Browsing by Subject "Habitat improvement"
Now showing items 1-2 of 2
Assessment of the effectiveness of mangrove rehabilitation using exploited and non-exploited indicator species -
Biological Conservation, 2007 - ElsevierMangrove forests have been cleared at an alarming rate over the last century to allow space for settlements, agriculture and aquaculture and are still used today for fuel and construction. However, in the last few decades the value of the range of services and products that mangroves supply are being increasingly appreciated by policy makers. Mangrove replanting is frequently used as a method of restoring ecological function and associated goods and services but this may not be justified as once diverse forests are often replanted with mono-genus stands. In the present study the abundance of the commercially important mud crab Scylla olivacea, a top benthic predator, was used as an indicator of the ecological function of mangrove habitats. Abundance was estimated using catch per unit effort (CPUE) data obtained from an experimental standardized trapping grid. The same commercial traps also catch two other smaller non-exploited competing species, Baptozius vinosus and Thalamita crenata that are discarded by fishers. The relative abundance of these three species was used to separate the effects of habitat from fishing pressure and recruitment limitation. Four sites on Panay Island, central Philippines were selected to represent different types of mangrove habitat; a replanted fringing area predominantly of Rhizophora spp., a natural fringing area predominantly of Sonneratia spp., a diverse natural basin mangrove area and a degraded mangrove site. The relative abundance of mud crabs was found to be equivalent in the natural fringing mangrove (1.89 crabs trap−1 day−1) and the replanted mangrove area (1.71 and 0.81 crabs trap−1 day−1). Lower densities of S. olivacea in the basin mangrove area (0.33 crabs trap−1 day−1) appear to be due to limited recruitment, and at this site there was instead a higher abundance of the other non-commercial crab species. No mud crabs were caught in the degraded mangrove area and CPUE for other crab species was also low. Overall, the study suggests that replanting of mangroves even in mono-genus stands was effective in restoring mud crab populations, indicating recovery of an ecological function to a level equivalent to that of natural mangrove environments. The use of CPUE as an indictor of relative abundance of S. olivacea was supported by single release mark–recapture studies and a multiple release mark–recapture study in the replanted mangrove site.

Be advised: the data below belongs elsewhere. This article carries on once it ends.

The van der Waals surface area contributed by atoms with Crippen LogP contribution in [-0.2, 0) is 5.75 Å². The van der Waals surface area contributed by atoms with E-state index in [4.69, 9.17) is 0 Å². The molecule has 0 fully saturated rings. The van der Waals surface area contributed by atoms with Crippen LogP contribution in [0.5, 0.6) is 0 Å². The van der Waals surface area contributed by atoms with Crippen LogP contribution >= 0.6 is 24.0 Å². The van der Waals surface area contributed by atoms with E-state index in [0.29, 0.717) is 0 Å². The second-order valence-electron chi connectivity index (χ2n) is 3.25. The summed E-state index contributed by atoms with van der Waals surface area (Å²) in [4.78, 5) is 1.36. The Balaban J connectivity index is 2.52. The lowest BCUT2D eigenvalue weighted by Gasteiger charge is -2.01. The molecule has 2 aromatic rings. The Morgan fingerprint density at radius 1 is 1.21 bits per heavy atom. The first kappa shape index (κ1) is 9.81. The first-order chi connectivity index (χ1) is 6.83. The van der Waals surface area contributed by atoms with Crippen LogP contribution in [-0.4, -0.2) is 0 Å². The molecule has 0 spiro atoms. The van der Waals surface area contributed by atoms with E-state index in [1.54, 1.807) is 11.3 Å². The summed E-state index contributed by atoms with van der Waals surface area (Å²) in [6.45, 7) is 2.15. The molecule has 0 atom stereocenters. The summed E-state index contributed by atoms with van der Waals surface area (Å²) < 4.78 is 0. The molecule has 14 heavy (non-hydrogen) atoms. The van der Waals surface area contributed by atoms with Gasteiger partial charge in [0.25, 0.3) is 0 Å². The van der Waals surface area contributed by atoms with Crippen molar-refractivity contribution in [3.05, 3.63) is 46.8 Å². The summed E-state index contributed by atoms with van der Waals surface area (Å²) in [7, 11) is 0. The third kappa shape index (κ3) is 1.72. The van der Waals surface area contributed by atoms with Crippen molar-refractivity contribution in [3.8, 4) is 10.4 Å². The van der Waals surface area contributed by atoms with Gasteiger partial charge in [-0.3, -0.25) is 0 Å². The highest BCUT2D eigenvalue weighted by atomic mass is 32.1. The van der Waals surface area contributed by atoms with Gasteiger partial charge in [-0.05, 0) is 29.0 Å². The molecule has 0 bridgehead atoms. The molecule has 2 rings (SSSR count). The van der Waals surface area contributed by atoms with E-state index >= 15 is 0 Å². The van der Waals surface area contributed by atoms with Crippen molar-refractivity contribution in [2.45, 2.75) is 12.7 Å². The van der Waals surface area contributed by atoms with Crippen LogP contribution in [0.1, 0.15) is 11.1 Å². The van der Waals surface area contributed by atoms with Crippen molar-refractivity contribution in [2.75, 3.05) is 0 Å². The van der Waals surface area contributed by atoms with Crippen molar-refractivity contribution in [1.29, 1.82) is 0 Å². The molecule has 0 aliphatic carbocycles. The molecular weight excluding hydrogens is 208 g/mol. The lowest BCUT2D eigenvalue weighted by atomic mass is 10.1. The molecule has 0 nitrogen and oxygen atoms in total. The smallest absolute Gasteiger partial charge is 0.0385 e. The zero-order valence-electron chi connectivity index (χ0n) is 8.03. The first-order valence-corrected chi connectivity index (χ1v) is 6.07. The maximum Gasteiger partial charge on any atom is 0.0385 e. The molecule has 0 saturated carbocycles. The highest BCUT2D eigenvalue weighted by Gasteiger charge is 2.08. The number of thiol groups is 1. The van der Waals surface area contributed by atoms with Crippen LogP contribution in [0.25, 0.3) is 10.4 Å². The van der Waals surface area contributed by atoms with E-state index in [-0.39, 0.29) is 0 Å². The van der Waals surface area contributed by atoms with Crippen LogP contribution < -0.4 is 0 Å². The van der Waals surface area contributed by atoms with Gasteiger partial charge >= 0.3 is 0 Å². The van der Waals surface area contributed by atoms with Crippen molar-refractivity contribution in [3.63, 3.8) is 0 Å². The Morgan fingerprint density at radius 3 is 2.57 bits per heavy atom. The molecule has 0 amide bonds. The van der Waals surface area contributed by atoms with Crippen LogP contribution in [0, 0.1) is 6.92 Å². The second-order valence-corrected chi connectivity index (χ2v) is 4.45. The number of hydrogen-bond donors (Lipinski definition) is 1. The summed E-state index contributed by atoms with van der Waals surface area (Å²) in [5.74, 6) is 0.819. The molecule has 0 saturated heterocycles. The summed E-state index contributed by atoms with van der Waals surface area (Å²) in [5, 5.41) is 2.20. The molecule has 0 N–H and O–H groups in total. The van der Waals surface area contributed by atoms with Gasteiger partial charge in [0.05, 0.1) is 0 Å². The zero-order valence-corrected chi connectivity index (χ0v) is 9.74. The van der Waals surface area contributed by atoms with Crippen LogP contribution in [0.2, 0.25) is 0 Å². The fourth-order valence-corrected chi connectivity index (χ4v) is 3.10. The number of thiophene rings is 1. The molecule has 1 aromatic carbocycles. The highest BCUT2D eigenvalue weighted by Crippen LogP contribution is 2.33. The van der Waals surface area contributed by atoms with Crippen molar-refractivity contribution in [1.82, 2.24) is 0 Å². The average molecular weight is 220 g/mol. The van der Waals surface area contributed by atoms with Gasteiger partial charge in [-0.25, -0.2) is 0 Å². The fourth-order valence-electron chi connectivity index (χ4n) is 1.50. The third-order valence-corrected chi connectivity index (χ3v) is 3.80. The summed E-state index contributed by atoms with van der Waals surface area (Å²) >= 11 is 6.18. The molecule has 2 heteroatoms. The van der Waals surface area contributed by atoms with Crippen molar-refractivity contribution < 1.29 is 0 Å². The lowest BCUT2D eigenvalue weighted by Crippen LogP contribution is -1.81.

Baseline assessment of fisheries for three species of mud crabs (Scylla spp.) in the mangroves of Ibajay, Aklan, Philippines -
Bulletin of Marine Science, 2007 - University of Miami, Rosenstiel School of Marine and Atmospheric ScienceStock enhancement through habitat restoration and habitat release have both been considered as approaches to the management of declining Scylla spp. Prior to stock enhancement trials, the present study was conducted to monitor recruitment and yields of three Scylla spp. in ∼70 ha of natural mangroves in Aklan, Panay, Philippines. Results showed that Scylla olivacea (Herbst, 1796) was the most abundant mud crab species, comprising 95% of the catches over the 4 yr sampling period. Size distribution for this species indicated year-round recruitment with peaks in the numbers of smaller, immature crabs during the summer months. The decreasing mean size at capture, yield and CPUE in terms of weight throughout the 4-yr sampling period is an indication that the area has been subjected to heavy fishing pressure. The constant CPUE in terms of numbers of crabs suggests that recruitment is constant, though this is likely to be lower than in other mangrove areas due to the topography of the site with limited access to the open sea, resulting in relatively low crab abundance and yields. Combined with the fidelity of S. olivacea to the mangrove habitat, this indicates a suitable population for investigation of the effectiveness of a hatchery-release program.